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October 11, 2006

Filed under: Uncategorized — limewoody @ 6:43 am

By Catholic News Service

DENVER (CNS) — Pakistani President Pervez Musharraf calls on others not to discriminate against Muslims, but he discriminates against non-Muslims in his own country, said Archbishop Charles J. Chaput of Denver.

The archbishop, a member of the U.S. Commission on International Religious Freedom, co-wrote an opinion piece in The Denver Post with the commission’s vice chairwoman, Elizabeth H. Prodromou, after Musharraf delivered a speech at the United Nations calling for “enlightened moderation” to bridge a growing divide between Islamic and Western governments.

In the Sept. 19 speech Musharraf said that to build such bridges “it is imperative to end racial and religious discrimination against Muslims and to prohibit the defamation of Islam.”

“Musharraf’s action plan suggests it is Western countries that must change their behavior toward Muslims, and not the other way around,” Archbishop Chaput and Prodromou wrote in the Sept. 28 issue of the Post.

“Musharraf fails to address the urgent need to bring ‘enlightened moderation’ to his own country, where intolerance and violence is aimed at both Muslims and non-Muslims,” they said.

“Currently, sectarian and religiously motivated violence persists in Pakistan, particularly by Sunni Muslim militants, against Shiite Muslims, Ahmadis, Hindus and Christians,” they wrote. “Perpetrators of attacks on religious minorities are seldom brought to justice. Pakistan’s nearly 4 million Ahmadis are prevented by law from fully practicing their faith.”

Ahmadis form two sects of Islam that emerged from the 19th-century reformist movement of an Indian Muslim, Mirza Ghulam Ahmad. The larger sect regards Ahmad as a new prophet and both are regarded as heretical by other Muslims. Since 1974 Pakistan’s Constitution, which makes Islam the nation’s official religion, has declared Ahmadis non-Muslim by defining a Muslim as one who “believes in the finality of the prophet Mohammed.”

Prodromou is associate director of Boston University’s Institute on Culture, Religion and World Affairs.

She and the archbishop said violations of religious freedom in Pakistan include “fatal violence against Ahmadis, torture of Christians, attacks against Shiite clerics and vandalism and destruction of churches.”

They said that Pakistan’s strict anti-blasphemy laws, which criminalize any defamation of Islam, “result in extensive human rights abuses” because people will falsely accuse someone of blasphemy to settle a personal score.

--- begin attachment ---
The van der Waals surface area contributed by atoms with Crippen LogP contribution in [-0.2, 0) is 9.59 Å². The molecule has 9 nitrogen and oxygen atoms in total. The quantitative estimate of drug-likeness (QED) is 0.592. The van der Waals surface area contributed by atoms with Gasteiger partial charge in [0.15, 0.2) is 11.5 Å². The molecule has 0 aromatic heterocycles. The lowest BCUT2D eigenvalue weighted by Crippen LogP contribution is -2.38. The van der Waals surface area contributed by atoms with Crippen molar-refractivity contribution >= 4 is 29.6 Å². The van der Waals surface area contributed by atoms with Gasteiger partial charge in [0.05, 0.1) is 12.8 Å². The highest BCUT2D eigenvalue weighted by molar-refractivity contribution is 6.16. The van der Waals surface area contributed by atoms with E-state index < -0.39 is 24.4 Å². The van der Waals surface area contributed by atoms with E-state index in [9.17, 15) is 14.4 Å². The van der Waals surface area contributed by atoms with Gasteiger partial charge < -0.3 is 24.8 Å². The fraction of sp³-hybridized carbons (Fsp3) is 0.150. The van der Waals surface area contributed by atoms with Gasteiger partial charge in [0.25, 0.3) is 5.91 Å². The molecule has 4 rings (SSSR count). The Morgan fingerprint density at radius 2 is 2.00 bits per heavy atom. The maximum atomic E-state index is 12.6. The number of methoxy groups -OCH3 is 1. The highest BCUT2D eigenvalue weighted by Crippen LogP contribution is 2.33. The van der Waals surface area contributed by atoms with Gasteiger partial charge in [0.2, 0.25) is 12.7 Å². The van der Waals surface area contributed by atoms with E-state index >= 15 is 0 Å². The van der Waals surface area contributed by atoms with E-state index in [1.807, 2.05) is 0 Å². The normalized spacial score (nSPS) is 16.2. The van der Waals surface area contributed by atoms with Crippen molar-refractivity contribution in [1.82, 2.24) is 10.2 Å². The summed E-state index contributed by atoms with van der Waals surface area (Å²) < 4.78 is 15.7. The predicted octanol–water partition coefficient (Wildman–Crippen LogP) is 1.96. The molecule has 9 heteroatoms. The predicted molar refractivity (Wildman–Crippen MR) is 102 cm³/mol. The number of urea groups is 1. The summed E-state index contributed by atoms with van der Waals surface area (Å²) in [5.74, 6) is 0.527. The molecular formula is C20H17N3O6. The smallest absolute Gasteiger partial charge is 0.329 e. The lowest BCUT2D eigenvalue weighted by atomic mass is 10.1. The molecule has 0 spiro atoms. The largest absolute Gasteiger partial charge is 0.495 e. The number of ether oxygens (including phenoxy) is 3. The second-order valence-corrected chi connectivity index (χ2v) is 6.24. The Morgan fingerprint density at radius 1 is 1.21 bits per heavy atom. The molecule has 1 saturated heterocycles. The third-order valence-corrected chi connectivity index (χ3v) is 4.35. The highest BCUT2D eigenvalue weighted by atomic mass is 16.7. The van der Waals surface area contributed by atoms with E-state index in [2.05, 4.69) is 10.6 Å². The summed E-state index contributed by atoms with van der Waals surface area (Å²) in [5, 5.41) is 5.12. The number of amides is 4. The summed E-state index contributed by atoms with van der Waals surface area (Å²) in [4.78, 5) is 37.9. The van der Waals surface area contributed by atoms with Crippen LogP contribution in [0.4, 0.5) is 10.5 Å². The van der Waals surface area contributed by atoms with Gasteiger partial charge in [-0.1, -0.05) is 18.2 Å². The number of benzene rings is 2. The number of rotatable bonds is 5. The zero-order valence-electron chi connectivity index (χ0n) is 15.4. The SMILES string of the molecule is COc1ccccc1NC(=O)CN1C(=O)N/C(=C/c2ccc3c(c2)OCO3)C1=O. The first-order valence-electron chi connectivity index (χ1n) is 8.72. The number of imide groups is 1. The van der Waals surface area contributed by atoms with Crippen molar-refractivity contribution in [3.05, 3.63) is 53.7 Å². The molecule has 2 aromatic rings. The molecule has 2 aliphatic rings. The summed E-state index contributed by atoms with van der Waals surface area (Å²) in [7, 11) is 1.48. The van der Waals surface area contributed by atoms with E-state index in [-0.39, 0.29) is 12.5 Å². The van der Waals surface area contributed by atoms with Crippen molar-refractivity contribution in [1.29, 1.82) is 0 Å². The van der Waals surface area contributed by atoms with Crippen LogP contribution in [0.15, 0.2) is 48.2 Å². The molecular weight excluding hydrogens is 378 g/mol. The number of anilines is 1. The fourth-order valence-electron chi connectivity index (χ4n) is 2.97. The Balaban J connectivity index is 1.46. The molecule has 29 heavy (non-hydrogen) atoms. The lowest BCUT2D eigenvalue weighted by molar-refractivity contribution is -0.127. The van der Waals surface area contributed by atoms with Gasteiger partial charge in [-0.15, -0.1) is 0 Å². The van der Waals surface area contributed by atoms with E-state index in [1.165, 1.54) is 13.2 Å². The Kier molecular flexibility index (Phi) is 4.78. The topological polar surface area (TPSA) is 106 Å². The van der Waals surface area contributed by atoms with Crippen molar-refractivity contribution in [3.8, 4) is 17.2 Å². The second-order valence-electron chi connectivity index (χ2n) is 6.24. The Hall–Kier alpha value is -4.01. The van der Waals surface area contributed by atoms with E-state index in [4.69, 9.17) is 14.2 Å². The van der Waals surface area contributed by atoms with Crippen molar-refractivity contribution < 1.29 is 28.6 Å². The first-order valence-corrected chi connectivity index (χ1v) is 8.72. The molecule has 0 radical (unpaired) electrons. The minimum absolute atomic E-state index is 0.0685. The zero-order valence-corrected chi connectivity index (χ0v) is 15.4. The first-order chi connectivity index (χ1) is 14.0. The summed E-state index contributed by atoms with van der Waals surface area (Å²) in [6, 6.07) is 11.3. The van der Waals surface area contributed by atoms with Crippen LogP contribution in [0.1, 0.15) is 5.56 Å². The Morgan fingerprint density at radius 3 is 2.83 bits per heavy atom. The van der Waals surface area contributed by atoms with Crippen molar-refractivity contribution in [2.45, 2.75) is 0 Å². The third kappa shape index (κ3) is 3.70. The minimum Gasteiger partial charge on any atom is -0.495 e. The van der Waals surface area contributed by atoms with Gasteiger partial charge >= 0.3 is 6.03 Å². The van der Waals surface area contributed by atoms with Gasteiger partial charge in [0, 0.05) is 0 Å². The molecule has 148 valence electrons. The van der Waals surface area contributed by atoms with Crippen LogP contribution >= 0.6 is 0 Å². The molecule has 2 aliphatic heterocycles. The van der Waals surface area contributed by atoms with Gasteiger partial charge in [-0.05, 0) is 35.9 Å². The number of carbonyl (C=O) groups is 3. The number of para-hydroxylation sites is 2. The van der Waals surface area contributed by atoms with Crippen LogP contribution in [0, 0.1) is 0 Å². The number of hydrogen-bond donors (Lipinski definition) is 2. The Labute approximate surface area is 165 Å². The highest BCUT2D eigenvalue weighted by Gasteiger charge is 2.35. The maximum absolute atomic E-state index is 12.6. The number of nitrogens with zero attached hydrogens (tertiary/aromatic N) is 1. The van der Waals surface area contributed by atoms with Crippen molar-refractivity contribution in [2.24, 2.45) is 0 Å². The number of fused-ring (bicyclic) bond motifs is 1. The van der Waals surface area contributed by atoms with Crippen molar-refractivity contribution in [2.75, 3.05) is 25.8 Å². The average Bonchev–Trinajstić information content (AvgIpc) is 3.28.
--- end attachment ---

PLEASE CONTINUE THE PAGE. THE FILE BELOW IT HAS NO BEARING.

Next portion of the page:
Those laws “have resulted in the lengthy detention of Ahmadis, Christians, Hindus and members of other religious minority communities, as well as Muslims whose views are deemed offensive by religious extremists,” they wrote.

“Given the sway that Muslim extremists hold over Pakistan’s judiciary, judges’ findings and penalties for blasphemy reveal an arbitrariness intended to squelch fundamental freedoms of thought and expression,” they added.

They also sharply criticized the Hudood Ordinance, Pakistan’s Islamic law enacted in 1979 that criminalizes sexual relations outside marriage in such a way that a woman who is raped can be imprisoned for reporting it.

If the rapist denies the woman’s claim, to convict him the law requires testimony from four independent witnesses who saw the act of penetration — all witnesses must be Muslims if the accused is a Muslim; but by reporting a rape the woman has confessed to a sexual relationship outside marriage and is subject to penalties unless she can meet the four-witness requirement to prove it was forced.

“Women who have reported being raped are routinely imprisoned for the crime of adultery and face a potential sentence of death by stoning,” Prodromou and Archbishop Chaput wrote. “In 2003, the National Commission on the Status of Women in Pakistan found as many as 88 percent of female prisoners, many of them rape victims, were serving time for violating the (anti-adultery) decrees.”

END

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